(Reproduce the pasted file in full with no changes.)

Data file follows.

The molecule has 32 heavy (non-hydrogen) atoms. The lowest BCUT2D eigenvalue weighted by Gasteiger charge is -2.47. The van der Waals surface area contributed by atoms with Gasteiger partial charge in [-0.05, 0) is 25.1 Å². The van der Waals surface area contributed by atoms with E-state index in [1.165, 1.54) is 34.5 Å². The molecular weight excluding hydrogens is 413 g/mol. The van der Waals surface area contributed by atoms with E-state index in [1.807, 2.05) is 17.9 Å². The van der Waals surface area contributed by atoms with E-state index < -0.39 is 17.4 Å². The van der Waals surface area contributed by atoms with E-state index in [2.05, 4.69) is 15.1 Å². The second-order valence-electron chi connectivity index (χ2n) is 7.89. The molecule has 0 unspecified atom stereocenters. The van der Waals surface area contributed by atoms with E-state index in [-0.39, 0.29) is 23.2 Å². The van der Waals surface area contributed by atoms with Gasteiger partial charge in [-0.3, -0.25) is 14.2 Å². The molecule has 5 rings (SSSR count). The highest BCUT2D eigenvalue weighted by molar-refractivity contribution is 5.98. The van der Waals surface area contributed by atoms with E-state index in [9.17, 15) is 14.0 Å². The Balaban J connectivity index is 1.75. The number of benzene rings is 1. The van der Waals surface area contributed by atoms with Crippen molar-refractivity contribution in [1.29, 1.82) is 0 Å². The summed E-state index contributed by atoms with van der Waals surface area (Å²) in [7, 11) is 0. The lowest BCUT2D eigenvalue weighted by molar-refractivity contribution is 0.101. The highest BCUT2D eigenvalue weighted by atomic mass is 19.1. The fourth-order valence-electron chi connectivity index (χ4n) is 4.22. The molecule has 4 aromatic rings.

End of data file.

The molecule has 32 heavy (non-hydrogen) atoms. The lowest BCUT2D eigenvalue weighted by Gasteiger charge is -2.47. The van der Waals surface area contributed by atoms with Gasteiger partial charge in [-0.05, 0) is 25.1 Å². The van der Waals surface area contributed by atoms with E-state index in [1.165, 1.54) is 34.5 Å². The molecular weight excluding hydrogens is 413 g/mol. The van der Waals surface area contributed by atoms with E-state index in [1.807, 2.05) is 17.9 Å². The van der Waals surface area contributed by atoms with E-state index < -0.39 is 17.4 Å². The van der Waals surface area contributed by atoms with E-state index in [2.05, 4.69) is 15.1 Å². The second-order valence-electron chi connectivity index (χ2n) is 7.89. The molecule has 0 unspecified atom stereocenters. The van der Waals surface area contributed by atoms with E-state index in [-0.39, 0.29) is 23.2 Å². The van der Waals surface area contributed by atoms with Gasteiger partial charge in [-0.3, -0.25) is 14.2 Å². The molecule has 5 rings (SSSR count). The highest BCUT2D eigenvalue weighted by molar-refractivity contribution is 5.98. The van der Waals surface area contributed by atoms with E-state index in [9.17, 15) is 14.0 Å². The Balaban J connectivity index is 1.75. The number of benzene rings is 1. The van der Waals surface area contributed by atoms with Crippen molar-refractivity contribution in [1.29, 1.82) is 0 Å². The summed E-state index contributed by atoms with van der Waals surface area (Å²) in [7, 11) is 0. The lowest BCUT2D eigenvalue weighted by molar-refractivity contribution is 0.101. The highest BCUT2D eigenvalue weighted by atomic mass is 19.1. The fourth-order valence-electron chi connectivity index (χ4n) is 4.22. The molecule has 4 aromatic rings.